Testimony Before the Nebraska Government, Military, and Veterans Affairs Committee on Direct Primary Care

Published February 7, 2018

Chairman Murante and members of the committee, good afternoon and thank you for the opportunity to testify today in support of Legislative Bill 1119. My name is Arianna Wilkerson. I am a government relations coordinator for The Heartland Institute, a 34-year-old independent national nonprofit organization. Heartland’s mission is to develop and promote public policy solutions that expand opportunity and empower people. Heartland, which is headquartered in Illinois, focuses on providing national, state, and local elected officials with reliable and timely analyses on important policy issues.

Establishing a direct primary care (DPC) pilot program for state employees would be a big step toward expanding direct primary care and reducing health care costs. In 2016, the Nebraska Legislature unanimously adopted a law making it clear DPC arrangements are not insurance plans, and therefore aren’t subject to state insurance regulations. This push to further expand DPC comes at the right time, given the current shortage of primary care physicians facing the Nebraska. Population growth, aging citizenry, and the Affordable Care Act have all contributed to the increase in need for primary care doctors. Without reforms, it’s unlikely Nebraska will have enough primary care physicians to meet the needs of its residents.

Clinician researchers at the Robert Graham Center estimate Nebraska will need 133 more primary care physicians by 2030 to maintain current primary care utilization rates. Right now, many doctors are retiring early or avoiding the profession altogether to avoid having to deal with the state’s bloated bureaucracy and tedious insurance claims. A lack of physicians has been and will continue to be particularly harmful to Nebraskans in the rural parts of the state, such as Western Nebraska. To ensure the supply of primary care providers meets the state’s demand, Nebraska should lower overhead costs and ease the ability of providing such care, making the state more attractive to primary care physicians. Establishing a pilot program that would give public workers the ability to have a direct primary care doctor would be a good start. It would also help lower costs and increase the quality of care available to public employees.

In a direct primary care model, third-party payments for individual primary care medical services are replaced with affordable, flat-fee payments made by patients directly to their primary care physicians, usually on a monthly basis. Under this model, patients receive nearly unrestricted access to their physicians, as well as routine tests and procedures.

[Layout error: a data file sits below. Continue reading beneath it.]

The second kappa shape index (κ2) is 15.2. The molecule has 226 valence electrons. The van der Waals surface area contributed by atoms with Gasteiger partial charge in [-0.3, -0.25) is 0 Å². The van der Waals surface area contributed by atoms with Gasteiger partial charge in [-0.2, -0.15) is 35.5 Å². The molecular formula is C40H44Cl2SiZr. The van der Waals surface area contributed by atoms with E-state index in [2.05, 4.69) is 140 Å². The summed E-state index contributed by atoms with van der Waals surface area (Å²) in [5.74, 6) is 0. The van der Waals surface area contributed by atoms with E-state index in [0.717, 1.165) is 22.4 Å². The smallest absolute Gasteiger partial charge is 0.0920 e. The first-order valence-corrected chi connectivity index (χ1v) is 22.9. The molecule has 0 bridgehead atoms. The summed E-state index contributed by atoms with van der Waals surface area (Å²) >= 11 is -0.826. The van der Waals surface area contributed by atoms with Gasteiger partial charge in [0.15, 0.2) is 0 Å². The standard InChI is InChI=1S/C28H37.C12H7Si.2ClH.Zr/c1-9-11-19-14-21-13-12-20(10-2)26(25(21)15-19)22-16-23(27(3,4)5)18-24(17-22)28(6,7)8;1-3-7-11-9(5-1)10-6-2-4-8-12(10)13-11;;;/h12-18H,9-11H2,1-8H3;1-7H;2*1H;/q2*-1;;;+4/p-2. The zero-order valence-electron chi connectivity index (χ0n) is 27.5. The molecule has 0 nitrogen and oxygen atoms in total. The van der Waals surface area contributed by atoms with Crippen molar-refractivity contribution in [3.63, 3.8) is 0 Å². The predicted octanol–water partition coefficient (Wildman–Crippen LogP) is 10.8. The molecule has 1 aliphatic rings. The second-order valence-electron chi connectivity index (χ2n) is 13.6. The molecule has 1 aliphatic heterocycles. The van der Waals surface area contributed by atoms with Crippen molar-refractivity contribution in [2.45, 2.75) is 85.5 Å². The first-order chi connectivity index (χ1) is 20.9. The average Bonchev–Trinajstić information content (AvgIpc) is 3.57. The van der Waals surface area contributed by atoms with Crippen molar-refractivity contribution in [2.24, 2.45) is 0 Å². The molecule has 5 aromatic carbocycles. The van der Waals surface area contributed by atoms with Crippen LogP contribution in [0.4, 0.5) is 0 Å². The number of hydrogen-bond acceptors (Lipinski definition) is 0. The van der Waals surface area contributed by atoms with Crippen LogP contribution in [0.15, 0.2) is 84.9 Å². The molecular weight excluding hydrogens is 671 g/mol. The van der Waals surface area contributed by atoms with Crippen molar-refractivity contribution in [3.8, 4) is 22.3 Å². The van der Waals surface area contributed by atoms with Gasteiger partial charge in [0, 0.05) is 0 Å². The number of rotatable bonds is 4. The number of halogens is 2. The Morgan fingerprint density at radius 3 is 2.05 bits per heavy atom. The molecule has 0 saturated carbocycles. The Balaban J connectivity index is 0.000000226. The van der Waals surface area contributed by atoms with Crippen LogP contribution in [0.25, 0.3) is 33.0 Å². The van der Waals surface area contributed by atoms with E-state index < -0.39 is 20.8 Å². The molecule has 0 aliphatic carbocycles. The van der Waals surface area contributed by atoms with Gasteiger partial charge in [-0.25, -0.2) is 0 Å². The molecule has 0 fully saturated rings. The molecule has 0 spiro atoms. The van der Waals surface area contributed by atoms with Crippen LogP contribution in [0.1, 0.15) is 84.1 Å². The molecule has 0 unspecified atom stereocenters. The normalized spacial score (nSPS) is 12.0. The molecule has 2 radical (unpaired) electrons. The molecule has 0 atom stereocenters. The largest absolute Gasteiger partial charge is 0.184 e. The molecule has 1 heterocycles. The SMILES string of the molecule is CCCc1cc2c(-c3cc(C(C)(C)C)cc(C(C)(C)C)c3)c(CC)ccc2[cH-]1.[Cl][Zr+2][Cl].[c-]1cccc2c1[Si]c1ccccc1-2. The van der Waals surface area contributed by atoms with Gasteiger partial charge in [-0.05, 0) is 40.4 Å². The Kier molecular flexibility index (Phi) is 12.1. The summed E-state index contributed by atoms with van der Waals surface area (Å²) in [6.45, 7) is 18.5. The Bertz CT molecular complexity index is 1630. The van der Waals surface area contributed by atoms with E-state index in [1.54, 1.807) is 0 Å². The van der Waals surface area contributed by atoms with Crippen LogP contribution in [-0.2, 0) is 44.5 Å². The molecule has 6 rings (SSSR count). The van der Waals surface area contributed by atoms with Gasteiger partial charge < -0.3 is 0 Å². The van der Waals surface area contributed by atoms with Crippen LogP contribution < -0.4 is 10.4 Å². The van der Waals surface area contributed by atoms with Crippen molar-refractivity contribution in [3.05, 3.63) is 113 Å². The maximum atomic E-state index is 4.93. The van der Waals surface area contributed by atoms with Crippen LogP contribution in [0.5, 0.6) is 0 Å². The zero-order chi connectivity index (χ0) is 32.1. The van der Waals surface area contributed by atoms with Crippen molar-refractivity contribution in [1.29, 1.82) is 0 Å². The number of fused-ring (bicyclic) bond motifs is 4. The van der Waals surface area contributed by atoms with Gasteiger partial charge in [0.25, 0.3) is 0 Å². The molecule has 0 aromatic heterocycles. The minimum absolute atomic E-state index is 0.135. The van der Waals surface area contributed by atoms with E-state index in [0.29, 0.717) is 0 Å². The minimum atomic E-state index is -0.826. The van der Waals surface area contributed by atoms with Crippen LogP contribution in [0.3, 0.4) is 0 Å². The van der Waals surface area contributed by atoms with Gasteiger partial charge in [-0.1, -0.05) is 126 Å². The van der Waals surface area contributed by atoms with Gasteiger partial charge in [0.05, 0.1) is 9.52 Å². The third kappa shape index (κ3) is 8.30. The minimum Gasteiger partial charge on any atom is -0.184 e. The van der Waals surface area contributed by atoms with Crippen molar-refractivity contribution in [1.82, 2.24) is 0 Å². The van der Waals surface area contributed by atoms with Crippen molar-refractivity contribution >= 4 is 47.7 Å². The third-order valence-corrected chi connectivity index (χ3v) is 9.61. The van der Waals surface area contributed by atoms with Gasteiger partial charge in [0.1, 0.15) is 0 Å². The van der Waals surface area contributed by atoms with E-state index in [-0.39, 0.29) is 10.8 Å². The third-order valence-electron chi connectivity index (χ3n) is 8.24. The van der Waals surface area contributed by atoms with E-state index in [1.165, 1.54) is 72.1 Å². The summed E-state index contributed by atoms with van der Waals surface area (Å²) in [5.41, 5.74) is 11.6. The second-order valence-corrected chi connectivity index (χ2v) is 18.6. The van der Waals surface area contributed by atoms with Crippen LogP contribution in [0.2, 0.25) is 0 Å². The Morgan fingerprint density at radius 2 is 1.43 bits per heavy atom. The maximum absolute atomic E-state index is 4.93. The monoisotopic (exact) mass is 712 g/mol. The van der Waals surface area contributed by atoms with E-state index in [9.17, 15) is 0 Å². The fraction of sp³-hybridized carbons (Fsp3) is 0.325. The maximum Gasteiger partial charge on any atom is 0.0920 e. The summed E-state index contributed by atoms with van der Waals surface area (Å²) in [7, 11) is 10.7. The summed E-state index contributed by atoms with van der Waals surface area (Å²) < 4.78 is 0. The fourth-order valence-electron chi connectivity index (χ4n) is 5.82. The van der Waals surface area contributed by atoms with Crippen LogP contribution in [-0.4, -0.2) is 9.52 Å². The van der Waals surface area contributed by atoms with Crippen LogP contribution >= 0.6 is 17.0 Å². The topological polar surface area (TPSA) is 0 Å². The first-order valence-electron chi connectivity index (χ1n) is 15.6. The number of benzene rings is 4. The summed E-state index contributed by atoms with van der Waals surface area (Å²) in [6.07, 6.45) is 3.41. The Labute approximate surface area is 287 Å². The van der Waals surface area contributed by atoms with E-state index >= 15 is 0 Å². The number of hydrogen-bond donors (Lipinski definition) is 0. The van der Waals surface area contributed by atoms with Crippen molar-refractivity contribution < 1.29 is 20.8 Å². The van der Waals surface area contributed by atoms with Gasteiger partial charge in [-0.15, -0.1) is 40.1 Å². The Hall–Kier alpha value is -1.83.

Supporters of direct primary care cite the growing amount of evidence that has found DPC increases the time patients spend with their doctor per visit and reduces medical practice overhead by up to 40 percent. In a study published in the American Journal of Managed Care, medical researchers compared direct primary care members to non-members in five states: Arizona, Florida, Nevada, New York, and Virginia. They found over a five-year period, DPC members were on average 52 percent less likely than non-members to utilize hospital services, saving the system an estimated $119.4 million in costs. They believe these findings were due to “increased physician interaction,” allowing physicians “to take a more proactive, rather than reactive, approach.”

In 2015, North Carolina permitted the use of direct primary care for Union County employees. The results were promising. Taxpayers in the county were spared more than $1.28 million in health care claims, and that was with only 44 percent of county employees opting into DPC. DPC enrollees’ medical expenses were 23 percent less than county employees who did not opt into DPC. DPC enrollees’ prescription expenses were 36 percent less. In addition, nearly three out of four enrollees reported significant improvement in their overall health. If the other North Carolina counties had adopted a DPC option and had similar participation rates, the state would have saved nearly $75 million in just one year.

Today, 23 states have some form of direct primary care for state employees or Medicaid recipients. The number of DPC practices across the country continues to trend upward, with more than 700 practices now in business. Nebraska should follow the lead of those states that have adopted low-cost, high-quality health care plans for state employees. In the process, Nebraska would help to improve the doctor-patient relationship for thousands of families and save crucial tax dollars, which could be better allocated to pay for other essential services.

Thank you for allowing me to testify.